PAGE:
Saturday, April 18, 2020

Family Book Club Ideas

An upper school parent just emailed to ask for reading suggestions for their grandparent/teenager "virtual" book club.   What a great idea -- the grandparents are staying isolated for health reasons, the teens are avid readers, and a shared book discussion can be Zoomed with plenty of prompts to keep the conversation going.

Here's what I came up with, a mix of fiction, non-fiction, classics & contemporary, adult & YA, that ought to offer enough choice to keep the family book club going until we can ALL go out again.

Paideia's junior high book club is having our first "virtual" meeting on Tuesday.  The book is Graceling, which is far too good to skip discussing just because we can't talk in the same room.  We're all set to Zoom!

If you have any favorite multi-generational reading ideas, share in the comments below!

Books for a Family "Virtual Book Club"
(title with * can be borrowed from our Sora digital collection

• Any of Jules Verne's adventure novels (Around the World in 80 Days; 20,0000 Leagues Under the Sea*, and others)

A Study in Scarlet, by Arthur Conan Doyle, the novel that introduced Sherlock Holmes to the world, or any of the Sherlock Holmes short story collections*

• Dread Nation* by Justina Ireland. Nominally YA alternate Civil War history with zombies, but it's really an a subversive action/thriller about race, passing, societal expectations by class & gender, and weapon-wielding girl power!  A New York Times YA bestseller, with the sequel just released this spring.  👍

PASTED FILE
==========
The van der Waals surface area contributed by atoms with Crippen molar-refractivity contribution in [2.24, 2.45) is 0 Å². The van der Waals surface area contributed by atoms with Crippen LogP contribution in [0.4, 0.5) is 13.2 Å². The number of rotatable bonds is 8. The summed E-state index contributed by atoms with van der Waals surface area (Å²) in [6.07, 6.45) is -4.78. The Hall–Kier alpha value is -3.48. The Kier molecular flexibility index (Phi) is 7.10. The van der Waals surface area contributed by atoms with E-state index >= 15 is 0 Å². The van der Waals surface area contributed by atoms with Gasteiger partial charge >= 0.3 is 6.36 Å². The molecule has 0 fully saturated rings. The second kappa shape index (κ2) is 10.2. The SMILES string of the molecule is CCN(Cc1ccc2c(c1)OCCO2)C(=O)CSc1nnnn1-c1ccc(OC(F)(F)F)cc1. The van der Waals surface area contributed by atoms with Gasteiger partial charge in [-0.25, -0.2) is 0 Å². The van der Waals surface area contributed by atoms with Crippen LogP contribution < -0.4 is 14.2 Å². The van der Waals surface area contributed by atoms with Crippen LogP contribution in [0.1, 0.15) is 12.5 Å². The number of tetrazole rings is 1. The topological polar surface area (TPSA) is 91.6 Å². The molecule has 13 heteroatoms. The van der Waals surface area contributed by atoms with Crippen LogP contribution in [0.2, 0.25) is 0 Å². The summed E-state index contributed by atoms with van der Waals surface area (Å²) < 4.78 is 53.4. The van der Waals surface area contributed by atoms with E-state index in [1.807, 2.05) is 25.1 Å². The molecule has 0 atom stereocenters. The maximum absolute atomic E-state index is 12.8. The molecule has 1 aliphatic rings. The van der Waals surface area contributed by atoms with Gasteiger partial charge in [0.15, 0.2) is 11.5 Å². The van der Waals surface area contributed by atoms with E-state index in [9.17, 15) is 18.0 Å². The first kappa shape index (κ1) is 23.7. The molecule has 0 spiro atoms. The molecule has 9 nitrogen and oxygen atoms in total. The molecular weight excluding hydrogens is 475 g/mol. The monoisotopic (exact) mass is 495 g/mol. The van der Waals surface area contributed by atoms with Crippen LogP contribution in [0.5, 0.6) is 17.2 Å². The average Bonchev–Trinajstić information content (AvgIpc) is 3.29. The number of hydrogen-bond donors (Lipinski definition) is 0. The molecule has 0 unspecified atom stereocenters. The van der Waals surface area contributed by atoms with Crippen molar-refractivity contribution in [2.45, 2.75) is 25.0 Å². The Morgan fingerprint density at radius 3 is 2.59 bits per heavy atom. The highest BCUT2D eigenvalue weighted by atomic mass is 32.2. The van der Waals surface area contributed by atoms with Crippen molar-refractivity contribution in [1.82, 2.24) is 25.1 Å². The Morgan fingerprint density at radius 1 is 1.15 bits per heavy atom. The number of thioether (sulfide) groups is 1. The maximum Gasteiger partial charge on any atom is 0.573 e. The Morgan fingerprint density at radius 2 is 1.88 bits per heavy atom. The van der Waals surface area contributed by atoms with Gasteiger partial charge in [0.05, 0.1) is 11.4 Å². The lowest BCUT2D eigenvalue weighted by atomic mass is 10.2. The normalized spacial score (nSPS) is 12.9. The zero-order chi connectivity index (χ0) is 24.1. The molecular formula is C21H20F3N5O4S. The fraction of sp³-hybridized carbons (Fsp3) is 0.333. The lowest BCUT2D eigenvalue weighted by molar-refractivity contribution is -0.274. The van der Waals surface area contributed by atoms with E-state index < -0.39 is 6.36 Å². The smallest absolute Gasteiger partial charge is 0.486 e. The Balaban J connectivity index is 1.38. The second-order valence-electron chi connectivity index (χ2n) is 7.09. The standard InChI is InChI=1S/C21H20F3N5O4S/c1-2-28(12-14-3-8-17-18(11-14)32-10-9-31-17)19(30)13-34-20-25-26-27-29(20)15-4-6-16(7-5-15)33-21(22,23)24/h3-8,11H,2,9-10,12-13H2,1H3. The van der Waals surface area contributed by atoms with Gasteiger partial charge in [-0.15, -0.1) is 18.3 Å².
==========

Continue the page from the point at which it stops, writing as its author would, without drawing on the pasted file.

• The Miraculous Journey of Edward Tulane* by Kate DiCamillo.  It's theoretically elementary, but author Ann Patchett just wrote an essay for the New York Times declaring it a "life changing book." 

• True Grit by Charles Portis

• Lonesome Dove by Larry McMurtry

Frankenstein* (Mary Shelley) or Dracula* (Bram Stoker)

• The Boys in the Boat* by Daniel James Brown (non-fiction) -- I'd go for the Young Reader's edition.  It took me FOREVER to read the original adult edition. It's good, but so detailed.

• The Boy Who Harnessed the Wind* by William Kamkwamba & Bryan Mealer- -- non-fiction, either the adult or Young Reader edition

• All Systems Red: The Murderbot Diaries #1 by Martha Wells  -- short sci-fi novel starring a self-aware cyborg unit discovering its humanity

• Tom Sawyer* by Mark Twain (not Huckleberry Finn, leave that for lit class or college)

and I should also add

Becoming*, the bestselling autobiography/memoir by Michelle Obama.


No comments: